Training is the key to having the dog you want. The best reason to train your dog is simple.  Dogs that are trained have more freedom. Freedom does not mean your dog is not supervised and has free run of the neighborhood. It means that your dog is free to participate in many activities with you. An untrained dog is locked in a bedroom when guests arrive because the owners don’t want the dog to bark at or jump on visitors. An untrained dog cannot go to the park for a walk because the owners are unsure how the dog will react to strangers or to other dogs. As I mentioned earlier, I wanted my dog to be a constant companion. In order to have the dog I wanted, I needed to train my dog.

When most people think about training, they typically think of four basic cues – Sit, Down, Stay, and Come. The best part about training these cues is that your dog already knows how to do each of them. All dogs know how to sit and lay down. Your dog will come to you and will stay in one spot. The trick is to teach the dog to do each behavior when you ask for it.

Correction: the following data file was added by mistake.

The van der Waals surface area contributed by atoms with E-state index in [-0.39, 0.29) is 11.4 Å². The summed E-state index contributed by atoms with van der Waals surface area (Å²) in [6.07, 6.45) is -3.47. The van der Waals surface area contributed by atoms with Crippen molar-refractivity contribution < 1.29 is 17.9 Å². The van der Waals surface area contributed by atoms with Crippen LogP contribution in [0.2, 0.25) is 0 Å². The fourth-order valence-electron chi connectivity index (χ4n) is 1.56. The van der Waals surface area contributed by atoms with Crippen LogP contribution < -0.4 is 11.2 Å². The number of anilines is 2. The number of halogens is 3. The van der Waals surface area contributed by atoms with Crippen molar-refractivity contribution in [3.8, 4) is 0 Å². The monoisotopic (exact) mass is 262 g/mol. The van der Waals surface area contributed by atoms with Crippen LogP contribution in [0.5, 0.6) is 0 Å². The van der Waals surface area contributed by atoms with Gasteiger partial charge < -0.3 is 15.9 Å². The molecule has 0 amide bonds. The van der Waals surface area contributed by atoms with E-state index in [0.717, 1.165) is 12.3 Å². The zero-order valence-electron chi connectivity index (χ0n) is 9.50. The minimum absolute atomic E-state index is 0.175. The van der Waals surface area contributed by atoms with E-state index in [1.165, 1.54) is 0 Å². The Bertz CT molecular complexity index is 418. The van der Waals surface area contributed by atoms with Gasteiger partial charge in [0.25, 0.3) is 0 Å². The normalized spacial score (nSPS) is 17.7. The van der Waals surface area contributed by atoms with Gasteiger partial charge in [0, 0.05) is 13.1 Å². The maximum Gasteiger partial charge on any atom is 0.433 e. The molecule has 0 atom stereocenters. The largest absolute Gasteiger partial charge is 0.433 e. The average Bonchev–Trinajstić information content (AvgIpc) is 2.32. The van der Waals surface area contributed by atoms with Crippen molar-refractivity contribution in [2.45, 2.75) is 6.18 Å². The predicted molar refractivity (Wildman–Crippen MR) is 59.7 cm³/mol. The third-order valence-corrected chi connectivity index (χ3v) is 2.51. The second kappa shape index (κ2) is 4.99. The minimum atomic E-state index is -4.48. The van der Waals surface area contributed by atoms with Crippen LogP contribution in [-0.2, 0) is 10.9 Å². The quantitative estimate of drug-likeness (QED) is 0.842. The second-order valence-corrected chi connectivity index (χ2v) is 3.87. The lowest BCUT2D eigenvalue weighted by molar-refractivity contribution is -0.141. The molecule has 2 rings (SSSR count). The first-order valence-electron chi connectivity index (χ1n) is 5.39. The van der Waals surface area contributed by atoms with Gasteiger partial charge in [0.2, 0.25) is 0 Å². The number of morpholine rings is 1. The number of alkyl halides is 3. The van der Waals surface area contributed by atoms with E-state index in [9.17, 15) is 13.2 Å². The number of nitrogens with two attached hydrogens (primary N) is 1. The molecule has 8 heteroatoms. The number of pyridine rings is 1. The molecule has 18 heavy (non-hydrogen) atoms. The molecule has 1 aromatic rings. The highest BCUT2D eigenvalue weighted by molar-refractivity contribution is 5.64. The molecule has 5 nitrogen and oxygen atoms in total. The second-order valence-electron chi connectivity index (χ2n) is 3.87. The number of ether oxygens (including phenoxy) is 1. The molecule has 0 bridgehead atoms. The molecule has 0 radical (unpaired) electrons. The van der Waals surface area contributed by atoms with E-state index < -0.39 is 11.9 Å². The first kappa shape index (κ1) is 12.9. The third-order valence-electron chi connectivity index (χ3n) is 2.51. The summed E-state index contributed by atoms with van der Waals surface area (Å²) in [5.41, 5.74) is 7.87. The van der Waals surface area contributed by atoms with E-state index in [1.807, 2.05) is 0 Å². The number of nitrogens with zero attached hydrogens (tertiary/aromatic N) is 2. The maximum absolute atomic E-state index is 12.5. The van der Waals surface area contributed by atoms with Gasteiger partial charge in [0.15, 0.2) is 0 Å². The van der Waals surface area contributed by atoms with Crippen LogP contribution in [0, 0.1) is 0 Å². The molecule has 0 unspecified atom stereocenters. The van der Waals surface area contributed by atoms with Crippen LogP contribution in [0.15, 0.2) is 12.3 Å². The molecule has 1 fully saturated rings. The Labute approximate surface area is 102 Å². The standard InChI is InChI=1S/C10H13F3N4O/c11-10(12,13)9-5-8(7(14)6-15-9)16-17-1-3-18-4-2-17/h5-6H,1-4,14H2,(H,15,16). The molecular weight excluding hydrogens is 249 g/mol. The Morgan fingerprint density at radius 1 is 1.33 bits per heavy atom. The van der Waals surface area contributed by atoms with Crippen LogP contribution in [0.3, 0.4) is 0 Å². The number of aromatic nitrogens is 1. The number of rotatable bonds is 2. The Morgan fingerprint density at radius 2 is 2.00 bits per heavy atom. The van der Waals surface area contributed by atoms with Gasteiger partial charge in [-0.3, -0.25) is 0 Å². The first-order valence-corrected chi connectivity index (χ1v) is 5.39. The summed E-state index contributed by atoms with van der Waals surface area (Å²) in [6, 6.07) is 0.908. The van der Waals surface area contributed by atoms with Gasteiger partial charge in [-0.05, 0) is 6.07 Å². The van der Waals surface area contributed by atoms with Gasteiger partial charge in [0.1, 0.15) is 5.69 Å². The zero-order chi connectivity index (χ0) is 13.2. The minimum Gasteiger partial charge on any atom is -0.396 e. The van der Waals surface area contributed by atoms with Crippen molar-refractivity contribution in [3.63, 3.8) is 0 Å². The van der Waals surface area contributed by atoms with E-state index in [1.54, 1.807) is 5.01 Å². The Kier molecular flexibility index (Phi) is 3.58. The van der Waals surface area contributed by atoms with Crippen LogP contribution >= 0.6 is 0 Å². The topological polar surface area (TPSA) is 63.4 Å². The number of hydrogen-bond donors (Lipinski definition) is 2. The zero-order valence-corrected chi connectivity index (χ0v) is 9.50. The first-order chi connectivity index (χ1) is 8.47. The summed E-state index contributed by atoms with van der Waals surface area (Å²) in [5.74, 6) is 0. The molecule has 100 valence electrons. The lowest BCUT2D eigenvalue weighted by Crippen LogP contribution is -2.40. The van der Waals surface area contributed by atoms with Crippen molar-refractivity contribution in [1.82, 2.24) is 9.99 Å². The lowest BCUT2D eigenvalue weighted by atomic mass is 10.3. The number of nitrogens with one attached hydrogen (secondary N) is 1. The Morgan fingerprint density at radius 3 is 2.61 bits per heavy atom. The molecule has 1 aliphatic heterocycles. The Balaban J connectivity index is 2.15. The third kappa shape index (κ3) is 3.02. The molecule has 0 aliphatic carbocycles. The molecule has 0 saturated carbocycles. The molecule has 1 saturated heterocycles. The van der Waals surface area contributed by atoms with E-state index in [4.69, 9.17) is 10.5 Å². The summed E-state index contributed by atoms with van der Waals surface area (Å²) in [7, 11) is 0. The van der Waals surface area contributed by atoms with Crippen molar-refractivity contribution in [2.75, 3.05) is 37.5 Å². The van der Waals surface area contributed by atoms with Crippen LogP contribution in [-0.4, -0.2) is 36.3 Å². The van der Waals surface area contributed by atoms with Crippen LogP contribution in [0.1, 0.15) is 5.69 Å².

While there is no silver bullet when it comes to training, there are a few things to remember that will make training go smoother. Always train your dog with patience and consistency. As we have already discussed, living in your home is akin to living in a foreign country. Your dog is not aware of all the customs he must follow nor does he speak the language. In the dog world, ideas and emotions are presented through body language rather than verbally. By being consistent, you make it easier for the dog to understand the training. If you want your dog to learn Sit, it is best if you say “Sit” in the same tone each time until the dog understands. If you keep changing tone or the phrasing, it may be more difficult. If you say “Sit” one time but on subsequent attempts you say, “Come on, Fido, Sit” or “Why won’t you Sit?” you will just confuse your dog.